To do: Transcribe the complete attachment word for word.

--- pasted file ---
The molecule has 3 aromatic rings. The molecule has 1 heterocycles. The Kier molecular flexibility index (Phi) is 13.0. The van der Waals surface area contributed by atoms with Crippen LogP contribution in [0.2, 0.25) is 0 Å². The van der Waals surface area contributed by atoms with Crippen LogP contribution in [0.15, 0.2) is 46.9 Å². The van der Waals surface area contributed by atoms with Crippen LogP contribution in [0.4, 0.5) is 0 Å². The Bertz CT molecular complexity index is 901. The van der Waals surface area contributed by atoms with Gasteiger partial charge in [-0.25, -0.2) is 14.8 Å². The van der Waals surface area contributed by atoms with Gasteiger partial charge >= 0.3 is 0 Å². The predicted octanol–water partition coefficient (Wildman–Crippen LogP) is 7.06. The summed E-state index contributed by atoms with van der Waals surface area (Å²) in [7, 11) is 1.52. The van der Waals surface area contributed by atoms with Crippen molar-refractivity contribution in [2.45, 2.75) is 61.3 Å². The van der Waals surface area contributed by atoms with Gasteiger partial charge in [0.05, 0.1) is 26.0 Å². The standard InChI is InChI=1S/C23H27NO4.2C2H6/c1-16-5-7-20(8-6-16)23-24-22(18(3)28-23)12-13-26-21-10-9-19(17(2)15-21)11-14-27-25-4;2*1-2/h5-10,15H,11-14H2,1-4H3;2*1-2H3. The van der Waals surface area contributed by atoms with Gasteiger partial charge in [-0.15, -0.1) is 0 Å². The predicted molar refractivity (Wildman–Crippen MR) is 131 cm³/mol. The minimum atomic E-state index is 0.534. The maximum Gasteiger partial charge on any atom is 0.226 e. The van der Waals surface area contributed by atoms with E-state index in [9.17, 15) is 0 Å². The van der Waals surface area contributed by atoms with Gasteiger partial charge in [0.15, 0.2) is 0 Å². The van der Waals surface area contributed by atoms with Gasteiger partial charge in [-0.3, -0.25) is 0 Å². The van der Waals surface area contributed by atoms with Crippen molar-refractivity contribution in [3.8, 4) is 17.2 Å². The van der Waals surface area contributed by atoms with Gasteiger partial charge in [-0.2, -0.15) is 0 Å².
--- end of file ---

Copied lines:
The molecule has 3 aromatic rings. The molecule has 1 heterocycles. The Kier molecular flexibility index (Phi) is 13.0. The van der Waals surface area contributed by atoms with Crippen LogP contribution in [0.2, 0.25) is 0 Å². The van der Waals surface area contributed by atoms with Crippen LogP contribution in [0.15, 0.2) is 46.9 Å². The van der Waals surface area contributed by atoms with Crippen LogP contribution in [0.4, 0.5) is 0 Å². The Bertz CT molecular complexity index is 901. The van der Waals surface area contributed by atoms with Gasteiger partial charge in [-0.25, -0.2) is 14.8 Å². The van der Waals surface area contributed by atoms with Gasteiger partial charge >= 0.3 is 0 Å². The predicted octanol–water partition coefficient (Wildman–Crippen LogP) is 7.06. The summed E-state index contributed by atoms with van der Waals surface area (Å²) in [7, 11) is 1.52. The van der Waals surface area contributed by atoms with Crippen molar-refractivity contribution in [2.45, 2.75) is 61.3 Å². The van der Waals surface area contributed by atoms with Gasteiger partial charge in [0.05, 0.1) is 26.0 Å². The standard InChI is InChI=1S/C23H27NO4.2C2H6/c1-16-5-7-20(8-6-16)23-24-22(18(3)28-23)12-13-26-21-10-9-19(17(2)15-21)11-14-27-25-4;2*1-2/h5-10,15H,11-14H2,1-4H3;2*1-2H3. The van der Waals surface area contributed by atoms with Gasteiger partial charge in [-0.15, -0.1) is 0 Å². The predicted molar refractivity (Wildman–Crippen MR) is 131 cm³/mol. The minimum atomic E-state index is 0.534. The maximum Gasteiger partial charge on any atom is 0.226 e. The van der Waals surface area contributed by atoms with E-state index in [9.17, 15) is 0 Å². The van der Waals surface area contributed by atoms with Gasteiger partial charge in [0.15, 0.2) is 0 Å². The van der Waals surface area contributed by atoms with Gasteiger partial charge in [-0.3, -0.25) is 0 Å². The van der Waals surface area contributed by atoms with Crippen molar-refractivity contribution in [3.8, 4) is 17.2 Å². The van der Waals surface area contributed by atoms with Gasteiger partial charge in [-0.2, -0.15) is 0 Å².